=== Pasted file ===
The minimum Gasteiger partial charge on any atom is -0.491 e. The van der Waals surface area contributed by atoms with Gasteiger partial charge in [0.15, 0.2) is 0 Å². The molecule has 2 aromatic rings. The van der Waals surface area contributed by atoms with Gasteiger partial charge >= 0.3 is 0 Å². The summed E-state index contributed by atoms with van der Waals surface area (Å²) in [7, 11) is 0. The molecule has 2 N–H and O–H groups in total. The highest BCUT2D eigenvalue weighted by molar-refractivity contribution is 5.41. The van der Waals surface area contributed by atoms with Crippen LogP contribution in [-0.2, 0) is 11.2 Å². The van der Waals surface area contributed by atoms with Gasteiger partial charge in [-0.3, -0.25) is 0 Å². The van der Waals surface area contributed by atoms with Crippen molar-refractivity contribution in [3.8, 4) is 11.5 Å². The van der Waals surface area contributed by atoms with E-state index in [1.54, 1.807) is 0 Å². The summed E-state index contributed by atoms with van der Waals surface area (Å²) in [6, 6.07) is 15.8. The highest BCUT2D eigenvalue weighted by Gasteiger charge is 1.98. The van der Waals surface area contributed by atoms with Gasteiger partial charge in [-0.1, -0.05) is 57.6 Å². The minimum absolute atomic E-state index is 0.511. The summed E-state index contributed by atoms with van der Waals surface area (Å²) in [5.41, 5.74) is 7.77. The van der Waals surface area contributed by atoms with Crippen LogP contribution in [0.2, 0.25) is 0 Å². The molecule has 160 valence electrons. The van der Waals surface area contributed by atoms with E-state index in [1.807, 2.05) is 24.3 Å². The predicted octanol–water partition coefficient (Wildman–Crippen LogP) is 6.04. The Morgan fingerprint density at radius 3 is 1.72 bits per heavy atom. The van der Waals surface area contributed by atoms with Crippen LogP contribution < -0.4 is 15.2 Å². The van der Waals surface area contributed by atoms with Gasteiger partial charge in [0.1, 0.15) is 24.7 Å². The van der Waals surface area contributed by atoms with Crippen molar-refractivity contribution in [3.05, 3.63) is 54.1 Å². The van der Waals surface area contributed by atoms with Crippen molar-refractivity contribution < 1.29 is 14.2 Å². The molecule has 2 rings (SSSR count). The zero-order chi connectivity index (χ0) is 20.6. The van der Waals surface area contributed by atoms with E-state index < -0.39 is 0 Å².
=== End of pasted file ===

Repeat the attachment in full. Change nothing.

The minimum Gasteiger partial charge on any atom is -0.491 e. The van der Waals surface area contributed by atoms with Gasteiger partial charge in [0.15, 0.2) is 0 Å². The molecule has 2 aromatic rings. The van der Waals surface area contributed by atoms with Gasteiger partial charge >= 0.3 is 0 Å². The summed E-state index contributed by atoms with van der Waals surface area (Å²) in [7, 11) is 0. The molecule has 2 N–H and O–H groups in total. The highest BCUT2D eigenvalue weighted by molar-refractivity contribution is 5.41. The van der Waals surface area contributed by atoms with Crippen LogP contribution in [-0.2, 0) is 11.2 Å². The van der Waals surface area contributed by atoms with Gasteiger partial charge in [-0.3, -0.25) is 0 Å². The van der Waals surface area contributed by atoms with Crippen molar-refractivity contribution in [3.8, 4) is 11.5 Å². The van der Waals surface area contributed by atoms with E-state index in [1.54, 1.807) is 0 Å². The summed E-state index contributed by atoms with van der Waals surface area (Å²) in [6, 6.07) is 15.8. The highest BCUT2D eigenvalue weighted by Gasteiger charge is 1.98. The van der Waals surface area contributed by atoms with Gasteiger partial charge in [-0.1, -0.05) is 57.6 Å². The minimum absolute atomic E-state index is 0.511. The summed E-state index contributed by atoms with van der Waals surface area (Å²) in [5.41, 5.74) is 7.77. The van der Waals surface area contributed by atoms with Crippen LogP contribution in [0.2, 0.25) is 0 Å². The molecule has 160 valence electrons. The van der Waals surface area contributed by atoms with E-state index in [1.807, 2.05) is 24.3 Å². The predicted octanol–water partition coefficient (Wildman–Crippen LogP) is 6.04. The Morgan fingerprint density at radius 3 is 1.72 bits per heavy atom. The van der Waals surface area contributed by atoms with Crippen LogP contribution < -0.4 is 15.2 Å². The van der Waals surface area contributed by atoms with Gasteiger partial charge in [0.1, 0.15) is 24.7 Å². The van der Waals surface area contributed by atoms with Crippen molar-refractivity contribution in [3.05, 3.63) is 54.1 Å². The van der Waals surface area contributed by atoms with Crippen molar-refractivity contribution < 1.29 is 14.2 Å². The molecule has 2 rings (SSSR count). The zero-order chi connectivity index (χ0) is 20.6. The van der Waals surface area contributed by atoms with E-state index < -0.39 is 0 Å².